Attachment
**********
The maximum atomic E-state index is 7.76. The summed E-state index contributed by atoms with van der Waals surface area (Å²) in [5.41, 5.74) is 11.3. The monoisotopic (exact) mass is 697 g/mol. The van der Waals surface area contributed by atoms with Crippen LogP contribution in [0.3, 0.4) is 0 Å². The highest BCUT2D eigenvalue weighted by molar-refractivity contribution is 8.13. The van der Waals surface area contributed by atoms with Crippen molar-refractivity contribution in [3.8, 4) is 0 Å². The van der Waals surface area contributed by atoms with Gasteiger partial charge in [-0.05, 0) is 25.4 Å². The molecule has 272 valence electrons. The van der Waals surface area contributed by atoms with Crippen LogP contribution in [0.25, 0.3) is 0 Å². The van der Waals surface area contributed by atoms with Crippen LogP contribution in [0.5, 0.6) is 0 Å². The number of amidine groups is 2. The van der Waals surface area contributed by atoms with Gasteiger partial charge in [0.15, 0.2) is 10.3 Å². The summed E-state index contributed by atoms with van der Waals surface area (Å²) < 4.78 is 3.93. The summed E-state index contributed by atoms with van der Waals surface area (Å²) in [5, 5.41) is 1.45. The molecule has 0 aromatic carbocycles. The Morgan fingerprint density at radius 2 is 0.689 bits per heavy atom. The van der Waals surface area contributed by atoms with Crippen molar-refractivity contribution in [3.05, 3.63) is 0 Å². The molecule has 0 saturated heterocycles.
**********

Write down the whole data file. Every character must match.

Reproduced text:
The maximum atomic E-state index is 7.76. The summed E-state index contributed by atoms with van der Waals surface area (Å²) in [5.41, 5.74) is 11.3. The monoisotopic (exact) mass is 697 g/mol. The van der Waals surface area contributed by atoms with Crippen LogP contribution in [0.3, 0.4) is 0 Å². The highest BCUT2D eigenvalue weighted by molar-refractivity contribution is 8.13. The van der Waals surface area contributed by atoms with Crippen molar-refractivity contribution in [3.8, 4) is 0 Å². The van der Waals surface area contributed by atoms with Gasteiger partial charge in [-0.05, 0) is 25.4 Å². The molecule has 272 valence electrons. The van der Waals surface area contributed by atoms with Crippen LogP contribution in [0.25, 0.3) is 0 Å². The van der Waals surface area contributed by atoms with Crippen LogP contribution in [0.5, 0.6) is 0 Å². The number of amidine groups is 2. The van der Waals surface area contributed by atoms with Gasteiger partial charge in [0.15, 0.2) is 10.3 Å². The summed E-state index contributed by atoms with van der Waals surface area (Å²) < 4.78 is 3.93. The summed E-state index contributed by atoms with van der Waals surface area (Å²) in [5, 5.41) is 1.45. The molecule has 0 aromatic carbocycles. The Morgan fingerprint density at radius 2 is 0.689 bits per heavy atom. The van der Waals surface area contributed by atoms with Crippen molar-refractivity contribution in [3.05, 3.63) is 0 Å². The molecule has 0 saturated heterocycles.